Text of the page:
You Can Save The World’s Climate Fever By Sending Fewer Emails

The oceans are acidifying and doom is coming, and it’s all your fault

Climate change: Can sending fewer emails really save the planet?

Are you the type of person who always says thank-you? Well, if it’s by email, you should stop, according to UK officials looking at ways to save the environment.

The Financial Times reports that we may all soon be encouraged to send one fewer email a day, cutting out “useless” one-line messages – such as “thanks”.

Doing so “would save a lot of carbon”, one official involved in next year’s COP26 climate summit in Glasgow said.

But would it really make a huge difference?

The Financial Times report says the officials promoting this idea referred to a press release from renewable electricity firm Ovo Energy from one year ago.

It claimed that if every British person sent one fewer thank-you email a day, it would save 16,433 tonnes of carbon a year, equivalent to tens of thousands of flights to Europe.

The problem, however, is that even if the sums involved roughly worked out, it would still be a splash in the pond.

The UK’s annual greenhouse gas emissions were 435.2 million tonnes in 2019 – so the amount in question here is about 0.0037% of the national picture. And that’s if every single British person reduced their email output.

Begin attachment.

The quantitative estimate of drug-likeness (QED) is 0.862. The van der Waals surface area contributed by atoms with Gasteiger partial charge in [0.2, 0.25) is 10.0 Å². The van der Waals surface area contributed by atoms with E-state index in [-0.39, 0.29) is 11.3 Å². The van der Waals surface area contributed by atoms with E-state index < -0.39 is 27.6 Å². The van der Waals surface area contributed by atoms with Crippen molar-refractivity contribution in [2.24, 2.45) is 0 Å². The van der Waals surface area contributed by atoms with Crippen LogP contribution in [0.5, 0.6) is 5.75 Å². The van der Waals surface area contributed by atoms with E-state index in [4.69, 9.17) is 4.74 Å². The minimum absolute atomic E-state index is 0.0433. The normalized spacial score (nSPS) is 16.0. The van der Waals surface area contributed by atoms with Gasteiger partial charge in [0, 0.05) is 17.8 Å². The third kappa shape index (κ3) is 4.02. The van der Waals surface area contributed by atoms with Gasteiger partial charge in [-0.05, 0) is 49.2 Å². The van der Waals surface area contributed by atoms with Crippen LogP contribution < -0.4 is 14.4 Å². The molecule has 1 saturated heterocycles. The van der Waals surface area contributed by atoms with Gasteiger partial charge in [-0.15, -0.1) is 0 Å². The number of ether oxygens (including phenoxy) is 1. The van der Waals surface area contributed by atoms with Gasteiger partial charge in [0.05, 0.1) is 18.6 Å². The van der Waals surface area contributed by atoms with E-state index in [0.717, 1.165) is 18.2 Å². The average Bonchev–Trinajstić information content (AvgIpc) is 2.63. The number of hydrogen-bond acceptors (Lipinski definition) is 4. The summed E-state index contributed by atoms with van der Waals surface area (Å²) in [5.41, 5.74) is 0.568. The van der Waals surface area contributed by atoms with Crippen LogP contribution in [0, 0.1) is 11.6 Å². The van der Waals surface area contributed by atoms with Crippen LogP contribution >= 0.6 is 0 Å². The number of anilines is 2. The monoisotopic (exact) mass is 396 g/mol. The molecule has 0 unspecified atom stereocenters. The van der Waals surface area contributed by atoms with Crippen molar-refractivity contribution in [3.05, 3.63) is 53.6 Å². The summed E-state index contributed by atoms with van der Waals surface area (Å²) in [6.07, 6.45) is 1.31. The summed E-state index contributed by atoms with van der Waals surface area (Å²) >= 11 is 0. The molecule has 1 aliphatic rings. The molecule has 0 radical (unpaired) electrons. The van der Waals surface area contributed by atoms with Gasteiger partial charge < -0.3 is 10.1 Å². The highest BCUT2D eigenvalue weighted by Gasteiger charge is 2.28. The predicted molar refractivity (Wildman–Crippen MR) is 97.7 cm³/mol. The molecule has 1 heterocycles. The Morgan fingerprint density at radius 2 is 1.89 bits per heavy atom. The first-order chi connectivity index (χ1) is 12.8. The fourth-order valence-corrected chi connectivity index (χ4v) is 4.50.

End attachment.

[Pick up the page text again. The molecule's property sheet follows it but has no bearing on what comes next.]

Yeah, but, see, what if we all also didn’t send the email that precipitated the thank you? And didn’t send a “you’re quite welcome, my pleasure” one? What if all the news outlets stopped sending emails to coordinate all their climate messaging?

“The reality is that a lot of the system will still have impact, whether or not the email is sent,” Prof Preist explains.

“Your laptop will still be on, your wi-fi will still be on, your home internet connection will still be on, the wider network will still use roughly the same amount of energy even with a reduction in volume.

Next up, they’ll restrict the amount of time your laptop, desktop, smartphone, and tablet can be on and connected to the WiFi, and a way to put your router into standby when not in use.

Rather than worrying about relatively low-impact emails, some researchers suggest we should turn our attention to services such as game and video-streaming and cloud storage which have a much larger effect.

But the topic is immensely complicated, and there is a debate about how estimates should be calculated – and who should be responsible for it.

Well, good luck with that one. You’ve lost most Millennials and GenZ, and a goodly chunk of GenX, who were really the big ones doing that stuff. Have fun with your cult.

Oh, and what’s the carbon footprint of all these climate crisis (scam) articles from climate cult outlets?

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5 Responses to “You Can Save The World’s Climate Fever By Sending Fewer Emails”

  1. Elwood P. Dowd says:

    Thank you.

  2. Bill589 says:

    Hypocrite Elwood P. Dowd still posts here? I figured he’d be too ashamed since he has been caught repeating so many of his Masters’ lies. I guess the evil ones have no shame.

  3. pajama momma says:

    Fine. I’ll go back to pen and paper. I used to looove getting pretty stationary sets.

  4. Dana says:

    So, send fewer thank you emails, but how much does sending the traditional thank you notes by fossil-fuel delivered snail mail do as far as spewing greenhouse gases is concerned?

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